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PCRM Confronts Army’s Chemical Weapons Exercises on Monkeys

The heart rate of monkey #2251-1 skyrocketed to well over 200 beats per minute as he stopped breathing and began to convulse violently. Veterinary technicians had given this vervet monkey a massive dose of a toxic drug to simulate a chemical weapons attack.

At Aberdeen Proving Ground in Maryland, the Army uses live vervet monkeys in exercises meant to teach trainees how to treat patients exposed to nerve agents. Twenty more monkeys were recently shipped to Aberdeen, despite PCRM’s attempts to halt the delivery.

The monkeys were shipped from the island of St. Kitts to Miami and then shipped to Aberdeen in September. In August, PCRM filed a legal complaint asking the Centers for Disease Control and Prevention to halt the shipment and another complaint urging the Department of Defense to end the use of monkeys in chemical casualty courses.

PCRM’s complaints explained that Worldwide Primates, the company that imported the monkeys to Miami, had a long history of animal welfare violations. The company’s operator had even spent 13 months in jail for smuggling endangered orangutans. The complaints also stated that it is unlawful to import primates for use in training exercises that wound them with drugs toxic enough to simulate a chemical weapons attack.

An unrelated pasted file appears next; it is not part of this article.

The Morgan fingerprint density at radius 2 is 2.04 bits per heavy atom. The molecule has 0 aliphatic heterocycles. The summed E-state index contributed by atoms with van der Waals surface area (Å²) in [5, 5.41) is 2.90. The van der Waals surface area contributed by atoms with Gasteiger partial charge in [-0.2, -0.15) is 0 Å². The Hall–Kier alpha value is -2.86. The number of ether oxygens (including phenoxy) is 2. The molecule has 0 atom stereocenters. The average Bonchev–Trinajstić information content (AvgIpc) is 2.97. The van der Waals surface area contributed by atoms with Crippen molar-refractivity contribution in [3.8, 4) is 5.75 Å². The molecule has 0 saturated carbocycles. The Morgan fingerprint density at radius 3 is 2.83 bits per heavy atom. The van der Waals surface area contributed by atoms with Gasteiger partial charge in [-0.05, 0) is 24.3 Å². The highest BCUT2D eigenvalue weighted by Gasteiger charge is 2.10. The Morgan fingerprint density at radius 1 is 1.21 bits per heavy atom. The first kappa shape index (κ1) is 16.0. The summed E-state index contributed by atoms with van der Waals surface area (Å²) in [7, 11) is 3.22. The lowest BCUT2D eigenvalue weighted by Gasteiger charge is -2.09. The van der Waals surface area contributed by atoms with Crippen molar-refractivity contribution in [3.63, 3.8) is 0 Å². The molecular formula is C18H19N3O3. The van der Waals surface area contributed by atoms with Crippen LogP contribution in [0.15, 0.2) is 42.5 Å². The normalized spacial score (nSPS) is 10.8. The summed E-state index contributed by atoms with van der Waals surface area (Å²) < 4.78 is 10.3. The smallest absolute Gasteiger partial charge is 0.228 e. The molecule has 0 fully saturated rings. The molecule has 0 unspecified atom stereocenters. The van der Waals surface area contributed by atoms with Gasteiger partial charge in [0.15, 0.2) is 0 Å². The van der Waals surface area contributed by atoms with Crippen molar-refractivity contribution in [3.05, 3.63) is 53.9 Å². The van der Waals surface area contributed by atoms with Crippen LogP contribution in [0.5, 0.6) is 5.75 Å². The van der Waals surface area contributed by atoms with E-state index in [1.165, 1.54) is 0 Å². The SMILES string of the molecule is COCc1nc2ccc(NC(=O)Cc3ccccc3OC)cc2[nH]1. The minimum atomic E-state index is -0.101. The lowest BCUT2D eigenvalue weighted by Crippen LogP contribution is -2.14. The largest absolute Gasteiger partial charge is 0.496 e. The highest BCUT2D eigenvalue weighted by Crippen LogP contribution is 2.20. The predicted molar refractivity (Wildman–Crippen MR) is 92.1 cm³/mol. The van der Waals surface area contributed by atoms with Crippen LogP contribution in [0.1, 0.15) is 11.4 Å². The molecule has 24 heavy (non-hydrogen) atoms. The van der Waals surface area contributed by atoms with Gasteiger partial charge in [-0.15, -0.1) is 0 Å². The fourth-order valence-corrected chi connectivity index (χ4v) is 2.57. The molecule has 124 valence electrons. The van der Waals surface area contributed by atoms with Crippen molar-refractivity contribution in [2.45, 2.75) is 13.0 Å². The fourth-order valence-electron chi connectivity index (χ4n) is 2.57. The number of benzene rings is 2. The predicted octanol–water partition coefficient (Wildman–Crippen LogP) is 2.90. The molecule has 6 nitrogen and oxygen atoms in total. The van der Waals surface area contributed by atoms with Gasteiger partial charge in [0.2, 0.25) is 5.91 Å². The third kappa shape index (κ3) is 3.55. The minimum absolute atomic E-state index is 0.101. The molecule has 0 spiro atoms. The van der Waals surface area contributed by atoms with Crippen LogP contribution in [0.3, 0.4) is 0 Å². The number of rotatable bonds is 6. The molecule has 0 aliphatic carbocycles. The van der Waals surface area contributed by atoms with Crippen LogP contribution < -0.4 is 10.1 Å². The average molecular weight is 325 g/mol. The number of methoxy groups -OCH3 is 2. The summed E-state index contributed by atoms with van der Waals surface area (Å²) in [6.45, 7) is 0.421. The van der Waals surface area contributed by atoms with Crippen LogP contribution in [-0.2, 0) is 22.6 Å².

“These chemical injections are extremely cruel—and they’re not a proper training method for military physicians,” says John J. Pippin, M.D., F.A.C.C., director of academic affairs for PCRM. “Vervet monkeys cannot tell you they are nauseated or display other signs of a human exposed to nerve agents. The best training for coping with a chemical weapons attack involves human patient simulators and other high-tech methods.”

Monkeys at Aberdeen are used in these exercises as often as every 60 days and can be used for up to three years. A military chemical casualty training video that PCRM obtained through the federal Freedom of Information Act shows a vervet monkey—monkey #I035—seizing violently after being given a toxic dose of physostigmine, a drug that simulates a nerve agent attack. Physostigmine can cause seizures, difficulty breathing, and sometimes death.

ONLINE>  To take action and watch the video, go to (Warning: The video is graphic.)


Good Medicine Magazine Autumn 2011

Good Medicine
Autumn 2011
Vol. XX, No. 3

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Good Medicine

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